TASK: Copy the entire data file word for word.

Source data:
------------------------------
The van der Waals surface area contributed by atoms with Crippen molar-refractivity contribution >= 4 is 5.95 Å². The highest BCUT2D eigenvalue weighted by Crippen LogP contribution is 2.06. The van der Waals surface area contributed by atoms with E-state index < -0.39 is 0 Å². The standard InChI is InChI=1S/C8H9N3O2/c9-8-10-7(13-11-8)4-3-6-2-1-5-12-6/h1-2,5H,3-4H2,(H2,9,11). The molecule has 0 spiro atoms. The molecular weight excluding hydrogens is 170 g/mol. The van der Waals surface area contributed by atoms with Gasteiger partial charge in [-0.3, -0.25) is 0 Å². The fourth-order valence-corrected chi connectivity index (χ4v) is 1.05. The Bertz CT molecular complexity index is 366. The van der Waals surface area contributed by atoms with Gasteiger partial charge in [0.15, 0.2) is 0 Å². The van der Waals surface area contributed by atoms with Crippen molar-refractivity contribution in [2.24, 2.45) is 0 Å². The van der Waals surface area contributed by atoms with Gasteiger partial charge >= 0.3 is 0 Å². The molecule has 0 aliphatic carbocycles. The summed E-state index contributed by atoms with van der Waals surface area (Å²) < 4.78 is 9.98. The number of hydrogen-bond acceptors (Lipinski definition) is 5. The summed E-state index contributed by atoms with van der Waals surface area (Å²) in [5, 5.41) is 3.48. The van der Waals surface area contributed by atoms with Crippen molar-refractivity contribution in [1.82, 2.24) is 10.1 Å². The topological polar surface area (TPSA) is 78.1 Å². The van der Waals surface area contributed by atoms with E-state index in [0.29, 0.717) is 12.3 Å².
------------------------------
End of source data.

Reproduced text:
The van der Waals surface area contributed by atoms with Crippen molar-refractivity contribution >= 4 is 5.95 Å². The highest BCUT2D eigenvalue weighted by Crippen LogP contribution is 2.06. The van der Waals surface area contributed by atoms with E-state index < -0.39 is 0 Å². The standard InChI is InChI=1S/C8H9N3O2/c9-8-10-7(13-11-8)4-3-6-2-1-5-12-6/h1-2,5H,3-4H2,(H2,9,11). The molecule has 0 spiro atoms. The molecular weight excluding hydrogens is 170 g/mol. The van der Waals surface area contributed by atoms with Gasteiger partial charge in [-0.3, -0.25) is 0 Å². The fourth-order valence-corrected chi connectivity index (χ4v) is 1.05. The Bertz CT molecular complexity index is 366. The van der Waals surface area contributed by atoms with Gasteiger partial charge in [0.15, 0.2) is 0 Å². The van der Waals surface area contributed by atoms with Crippen molar-refractivity contribution in [2.24, 2.45) is 0 Å². The van der Waals surface area contributed by atoms with Gasteiger partial charge >= 0.3 is 0 Å². The molecule has 0 aliphatic carbocycles. The summed E-state index contributed by atoms with van der Waals surface area (Å²) < 4.78 is 9.98. The number of hydrogen-bond acceptors (Lipinski definition) is 5. The summed E-state index contributed by atoms with van der Waals surface area (Å²) in [5, 5.41) is 3.48. The van der Waals surface area contributed by atoms with Crippen molar-refractivity contribution in [1.82, 2.24) is 10.1 Å². The topological polar surface area (TPSA) is 78.1 Å². The van der Waals surface area contributed by atoms with E-state index in [0.29, 0.717) is 12.3 Å².